One can imagine two contending explanations. The first is that the whole lending process became too complicated. A bunch of hubristic whiz kids thought they could eliminate risk through algorithms rather than traditional tools like underwriting and requiring down payments. This involved creating a complicated ownership structure for packaged loans – so no one would be exposed to excessive risk – that is hard to unravel. For these inner city properties, where the homeowners have the least to lose by walking away and the economics of rehabilitation and resale are the toughest, this leads to homes where not only the owner but the very project of foreclosure, rehabilitation and resale is underwater. At some point, it is literally in no one’s interest to reclaim the house and it is razed.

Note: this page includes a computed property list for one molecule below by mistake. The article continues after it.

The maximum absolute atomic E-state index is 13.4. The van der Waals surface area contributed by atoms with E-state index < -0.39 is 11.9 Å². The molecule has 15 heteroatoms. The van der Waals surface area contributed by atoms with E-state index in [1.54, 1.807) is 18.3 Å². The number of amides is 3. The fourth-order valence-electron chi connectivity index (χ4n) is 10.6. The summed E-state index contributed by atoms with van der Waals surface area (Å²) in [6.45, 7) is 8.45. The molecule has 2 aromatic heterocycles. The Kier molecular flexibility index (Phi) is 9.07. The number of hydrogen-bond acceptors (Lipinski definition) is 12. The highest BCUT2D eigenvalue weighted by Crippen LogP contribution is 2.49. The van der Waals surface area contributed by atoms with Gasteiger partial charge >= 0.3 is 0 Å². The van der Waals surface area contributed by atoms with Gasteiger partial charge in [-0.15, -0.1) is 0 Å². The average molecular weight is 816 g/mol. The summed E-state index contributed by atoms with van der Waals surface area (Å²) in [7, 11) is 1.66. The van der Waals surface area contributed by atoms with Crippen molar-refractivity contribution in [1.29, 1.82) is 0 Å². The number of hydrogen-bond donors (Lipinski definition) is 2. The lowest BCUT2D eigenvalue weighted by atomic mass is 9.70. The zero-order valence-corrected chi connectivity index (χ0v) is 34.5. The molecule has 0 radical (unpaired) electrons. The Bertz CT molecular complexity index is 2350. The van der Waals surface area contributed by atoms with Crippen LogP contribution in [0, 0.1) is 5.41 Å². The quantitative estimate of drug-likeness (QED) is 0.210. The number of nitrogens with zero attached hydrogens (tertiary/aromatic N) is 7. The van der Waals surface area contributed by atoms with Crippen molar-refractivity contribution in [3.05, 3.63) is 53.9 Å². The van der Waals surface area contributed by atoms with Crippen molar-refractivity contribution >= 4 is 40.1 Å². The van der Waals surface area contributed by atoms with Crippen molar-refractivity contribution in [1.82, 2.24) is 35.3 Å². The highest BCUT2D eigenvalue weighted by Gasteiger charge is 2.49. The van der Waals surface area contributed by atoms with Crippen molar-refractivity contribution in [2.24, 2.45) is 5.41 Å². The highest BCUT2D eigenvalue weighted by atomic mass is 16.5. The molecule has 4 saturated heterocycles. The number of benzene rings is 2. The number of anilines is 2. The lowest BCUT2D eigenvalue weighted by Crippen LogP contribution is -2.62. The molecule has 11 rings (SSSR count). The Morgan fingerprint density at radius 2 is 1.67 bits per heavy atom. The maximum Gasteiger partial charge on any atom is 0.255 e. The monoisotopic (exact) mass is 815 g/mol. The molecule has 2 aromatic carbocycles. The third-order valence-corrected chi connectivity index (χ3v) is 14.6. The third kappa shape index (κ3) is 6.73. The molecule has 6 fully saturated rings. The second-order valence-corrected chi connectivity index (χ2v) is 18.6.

My guess is that there is some truth in this, but it is a second order explanation. How did it happen in the first place?
Here’s a possible answer. We don’t need concepts like the living dead to explain this. Indeed, there is a sense in which the metaphor is exactly wrong. The problem is not that these properties refuse to die but that there are truly and completely dead, yet maintained on life support. They are victims of the fiction that they still belong to the people that bought them. Legally, they do. Economically, they don’t and may never have.